Fast forward to 2008 when the infamous Sarah Palin ran for Vice President for the Republican party. John McCain received intense scrutiny for his running mate because she was widely ill-prepared and unknown. If anyone has seen her one-on-one interviews and VP debates, you’d agree that she was unqualified. This made attacks on her gender all too easy.

In a study done by Meredith Conroy, Caroline Heldman, and Sarah Oliver, they compared many different aspects of the campaigns between Ferraro and Palin. In the 57 page paper, the three eloquently describe their findings:

We conclude with some general comments about women and vice presidential candidate selection. Literature on the vice presidency shows that candidates are selected with the idea that 1) they are ready to assume the presidency, 2) will serve as “attack dogs,” 3) will broaden the presidential candidate’s appeal, and 4) will unify the party. Neither Ferraro nor Palin were selected primarily using these criteria. Both candidates were not perceived as ready to assume the presidency, and their selection did not unify their respective political parties. Instead, these two candidates were primarily selected to appeal to female voters. Ferraro was meant to capitalize on Ronald Reagan’s growing gender gap in voter support, and Palin was selected to appeal to disgruntled Hillary Clinton supporters. Both were inadequately vetted, and the campaign paid the price (i.e., Ferraro’s husband’s business dealings, Palin’s pregnant daughter, Troopergate, etc.). Presidential candidates/parties have only added women to the ticket as 26 novelties that might energize an underdog ticket. Maybe the novelty aspect explains the apparent role of physicality in female vice presidential selection. In both instances, energetic, passionate, physically attractive candidates who are arguably unqualified for the (potential) presidency have been selected over more qualified choices. Women have been tokens in U.S. politics for most of our nation’s history, but nowhere is this more the case than with the office of the vice presidency.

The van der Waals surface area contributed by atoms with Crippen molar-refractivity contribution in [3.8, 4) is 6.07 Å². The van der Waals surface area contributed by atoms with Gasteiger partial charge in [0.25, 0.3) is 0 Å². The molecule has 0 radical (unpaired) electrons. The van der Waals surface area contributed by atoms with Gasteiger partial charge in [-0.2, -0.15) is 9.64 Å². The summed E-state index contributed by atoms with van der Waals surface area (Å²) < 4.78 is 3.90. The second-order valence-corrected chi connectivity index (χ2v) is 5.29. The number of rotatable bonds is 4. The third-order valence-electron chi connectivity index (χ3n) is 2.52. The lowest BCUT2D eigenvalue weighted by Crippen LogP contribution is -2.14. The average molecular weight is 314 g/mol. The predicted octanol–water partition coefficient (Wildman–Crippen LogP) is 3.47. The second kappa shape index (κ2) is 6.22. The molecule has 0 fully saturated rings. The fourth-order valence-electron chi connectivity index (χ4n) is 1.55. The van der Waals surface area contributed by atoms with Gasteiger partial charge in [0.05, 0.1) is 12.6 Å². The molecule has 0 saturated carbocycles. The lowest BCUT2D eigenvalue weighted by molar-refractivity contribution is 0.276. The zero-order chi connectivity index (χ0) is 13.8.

Finally on to the most talked about woman in politics in history (probably), Hillary Clinton. Never has a woman, let alone person, be so qualified to be President of the United States, yet Donald Trump is our President. It’s almost a year into Trump’s administration, but the media still cannot keep their eyes off Hillary Clinton. A google search of her name will show “breaking stories” from 3 hours ago.